Online learning beyond the pandemic

03 December 2021

Former Chief Business Officer of FutureLearn and expert on university online strategies Neil Blakeman sets out what higher education organisations must consider when going digital. 


Many universities have been grappling with online delivery under the impact of Covid, sometimes having to cope with short-term solutions, but often with a level of commitment and ingenuity from staff that has opened our eyes to future opportunities.

So, if we step back and look across the board:

  • many less experienced universities have been considering or developing their strategies for online delivery
  • several more experienced players (some who have become market leaders) are also reviewing strategies, for a more competitive world.

Broad considerations which often arise:

  • How to ensure the online learning strategy fits within the University’s wider digital transformation (and with other key strategies, such as learning, marketing and international)
  • How to bring together plans for hybrid / blended, as well as fully online, for both PG and UG
  • What strategies to adopt for both online degree and short courses
  • Where does the University have expertise (pedagogy, technology, resourcing and financing) and where might it want assistance (eg. commercial aspects).

All of this is happening at a time when the pace of change is accelerating, skills gaps are widening, learners’ needs are changing and the type and number of competitors is increasing.

  • Commercial questions universities ask themselves:
  • What is the size of the online opportunities?
  • How best to build a viable business case?
  • What can we learn from competitors and other key players?
  • What are the latest potential business models & partners?
  • What are the market trends and possible gaps?
  • What is the possible revenue, margin, financial return in 3 - 5 - 10 years?
  • What are the critical success factors?

Do we go it alone, or partner with one, or a combination of: a MOOC platform, an Online Program Manager or similar (‘OPX’), channel / content / functional specialists.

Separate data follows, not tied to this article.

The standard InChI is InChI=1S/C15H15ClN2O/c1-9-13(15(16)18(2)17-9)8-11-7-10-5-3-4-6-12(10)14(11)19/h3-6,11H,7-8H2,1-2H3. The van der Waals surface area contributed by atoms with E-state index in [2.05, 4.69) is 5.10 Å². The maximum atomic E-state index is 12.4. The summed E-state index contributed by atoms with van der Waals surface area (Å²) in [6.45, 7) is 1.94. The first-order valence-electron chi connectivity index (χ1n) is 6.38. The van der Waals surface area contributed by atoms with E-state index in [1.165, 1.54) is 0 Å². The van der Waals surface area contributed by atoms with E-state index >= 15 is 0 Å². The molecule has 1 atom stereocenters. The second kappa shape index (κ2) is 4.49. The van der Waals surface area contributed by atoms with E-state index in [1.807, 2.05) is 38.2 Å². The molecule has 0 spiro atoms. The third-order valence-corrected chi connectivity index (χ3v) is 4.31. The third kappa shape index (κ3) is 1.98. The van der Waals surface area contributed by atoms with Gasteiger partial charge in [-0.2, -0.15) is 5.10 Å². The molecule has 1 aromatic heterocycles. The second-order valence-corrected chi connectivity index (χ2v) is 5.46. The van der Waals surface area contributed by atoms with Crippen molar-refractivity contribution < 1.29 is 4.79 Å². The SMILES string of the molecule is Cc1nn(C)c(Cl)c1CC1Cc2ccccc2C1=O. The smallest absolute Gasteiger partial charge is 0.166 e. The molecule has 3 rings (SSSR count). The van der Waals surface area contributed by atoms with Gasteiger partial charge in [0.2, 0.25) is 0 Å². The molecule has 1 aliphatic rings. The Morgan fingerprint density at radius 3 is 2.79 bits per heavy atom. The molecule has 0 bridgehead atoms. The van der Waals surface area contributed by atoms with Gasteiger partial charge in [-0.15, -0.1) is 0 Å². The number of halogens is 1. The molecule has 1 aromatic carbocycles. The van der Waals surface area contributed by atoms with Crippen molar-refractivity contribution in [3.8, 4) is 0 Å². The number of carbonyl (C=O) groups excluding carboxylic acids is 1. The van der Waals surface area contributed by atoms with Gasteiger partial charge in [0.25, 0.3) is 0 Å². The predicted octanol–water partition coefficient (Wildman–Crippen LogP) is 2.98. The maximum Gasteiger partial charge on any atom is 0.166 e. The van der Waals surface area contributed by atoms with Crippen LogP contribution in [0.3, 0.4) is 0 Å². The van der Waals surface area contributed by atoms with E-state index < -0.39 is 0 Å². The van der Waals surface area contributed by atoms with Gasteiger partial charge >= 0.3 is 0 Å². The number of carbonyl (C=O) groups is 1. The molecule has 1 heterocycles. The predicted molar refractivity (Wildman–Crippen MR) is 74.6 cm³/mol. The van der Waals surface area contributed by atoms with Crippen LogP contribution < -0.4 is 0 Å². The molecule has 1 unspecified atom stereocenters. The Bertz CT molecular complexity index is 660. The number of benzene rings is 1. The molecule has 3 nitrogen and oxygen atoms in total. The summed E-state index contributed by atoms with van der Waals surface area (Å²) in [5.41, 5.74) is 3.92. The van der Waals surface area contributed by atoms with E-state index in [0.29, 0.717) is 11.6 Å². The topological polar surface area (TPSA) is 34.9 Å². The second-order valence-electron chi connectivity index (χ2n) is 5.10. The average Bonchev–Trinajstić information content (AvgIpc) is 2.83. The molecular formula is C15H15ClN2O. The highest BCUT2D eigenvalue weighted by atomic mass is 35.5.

Throughout all of this, the highest quality learning and student experience remain crucial, together with successful adoption and implementation by leadership teams, faculty and staff.

What is the wider context?

There is growing coverage of micro- and alternative credentials; even if the interest in degrees remains strong, the thinking behind more flexible, ‘stackable’ learning / qualification pathways, earned from a range of providers, is compelling and exciting. Some of the emerging ‘edtech’ platforms are linked to this trend.

For full degrees, shorter courses, and options in between, clear commercially viable strategies are needed to maintain and enhance the provision from universities.

How has the landscape evolved?

Consideration of whether and how to work with an external partner(s) remains topical. Partnerships vary from broad, long-term and full-service, to more specific, shorter fee-for-service arrangements.

From our research we estimate that over a third of UK Universities have announced partnerships with ‘OPX’ (service providers supporting delivery of online programmes in higher education), with around half of those in the last few years. The type of potential partners, business models, pros and cons has evolved over recent years.

Rather than generalise about types of partner, it’s helpful for the university’s strategy, objectives, approach and roadmap to be clear and well-suited to their chosen partner.

New models have been developing recently; the structure of degrees / courses, TNE relationships, mode of delivery, course selection / content, pricing etc.

The landscape will no doubt continue to evolve...


Neil Blakeman was Chief Business Officer for FutureLearn 2015-17 and has worked closely with universities on online strategy/delivery, business development, operations and growth. He is a senior management consultant with 30 years of international commercial experience in business and digital education, working in the UK, China, Asia, Central Europe and other international markets.

Photo by Julia Cameron from Pexels. 

Subscribe to our newsletter